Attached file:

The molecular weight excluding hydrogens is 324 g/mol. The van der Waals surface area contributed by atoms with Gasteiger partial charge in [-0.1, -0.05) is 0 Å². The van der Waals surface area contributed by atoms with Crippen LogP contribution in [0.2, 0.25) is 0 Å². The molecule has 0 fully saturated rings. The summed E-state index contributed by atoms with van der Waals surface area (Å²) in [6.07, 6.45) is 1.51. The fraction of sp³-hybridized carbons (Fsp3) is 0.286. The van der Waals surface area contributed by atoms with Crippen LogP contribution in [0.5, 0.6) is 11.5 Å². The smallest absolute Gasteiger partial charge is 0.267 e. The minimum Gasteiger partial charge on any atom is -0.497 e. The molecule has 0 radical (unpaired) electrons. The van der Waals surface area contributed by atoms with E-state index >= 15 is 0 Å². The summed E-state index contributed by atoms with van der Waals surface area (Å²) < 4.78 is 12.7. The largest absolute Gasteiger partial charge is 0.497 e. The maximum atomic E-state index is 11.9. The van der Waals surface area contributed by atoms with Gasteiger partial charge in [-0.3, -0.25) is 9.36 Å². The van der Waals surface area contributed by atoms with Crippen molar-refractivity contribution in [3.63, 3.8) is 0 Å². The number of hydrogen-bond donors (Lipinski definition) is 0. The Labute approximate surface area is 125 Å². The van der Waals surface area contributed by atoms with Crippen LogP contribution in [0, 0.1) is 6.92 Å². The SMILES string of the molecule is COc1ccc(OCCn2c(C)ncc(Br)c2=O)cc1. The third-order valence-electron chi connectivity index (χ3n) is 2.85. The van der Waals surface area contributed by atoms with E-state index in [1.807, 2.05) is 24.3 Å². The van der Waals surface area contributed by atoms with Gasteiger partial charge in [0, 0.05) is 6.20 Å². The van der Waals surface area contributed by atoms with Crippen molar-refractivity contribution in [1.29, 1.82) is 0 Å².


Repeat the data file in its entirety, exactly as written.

The molecular weight excluding hydrogens is 324 g/mol. The van der Waals surface area contributed by atoms with Gasteiger partial charge in [-0.1, -0.05) is 0 Å². The van der Waals surface area contributed by atoms with Crippen LogP contribution in [0.2, 0.25) is 0 Å². The molecule has 0 fully saturated rings. The summed E-state index contributed by atoms with van der Waals surface area (Å²) in [6.07, 6.45) is 1.51. The fraction of sp³-hybridized carbons (Fsp3) is 0.286. The van der Waals surface area contributed by atoms with Crippen LogP contribution in [0.5, 0.6) is 11.5 Å². The smallest absolute Gasteiger partial charge is 0.267 e. The minimum Gasteiger partial charge on any atom is -0.497 e. The molecule has 0 radical (unpaired) electrons. The van der Waals surface area contributed by atoms with E-state index >= 15 is 0 Å². The summed E-state index contributed by atoms with van der Waals surface area (Å²) < 4.78 is 12.7. The largest absolute Gasteiger partial charge is 0.497 e. The maximum atomic E-state index is 11.9. The van der Waals surface area contributed by atoms with Gasteiger partial charge in [-0.3, -0.25) is 9.36 Å². The van der Waals surface area contributed by atoms with Crippen molar-refractivity contribution in [3.63, 3.8) is 0 Å². The number of hydrogen-bond donors (Lipinski definition) is 0. The Labute approximate surface area is 125 Å². The van der Waals surface area contributed by atoms with Crippen LogP contribution in [0, 0.1) is 6.92 Å². The SMILES string of the molecule is COc1ccc(OCCn2c(C)ncc(Br)c2=O)cc1. The third-order valence-electron chi connectivity index (χ3n) is 2.85. The van der Waals surface area contributed by atoms with E-state index in [1.807, 2.05) is 24.3 Å². The van der Waals surface area contributed by atoms with Gasteiger partial charge in [0, 0.05) is 6.20 Å². The van der Waals surface area contributed by atoms with Crippen molar-refractivity contribution in [1.29, 1.82) is 0 Å².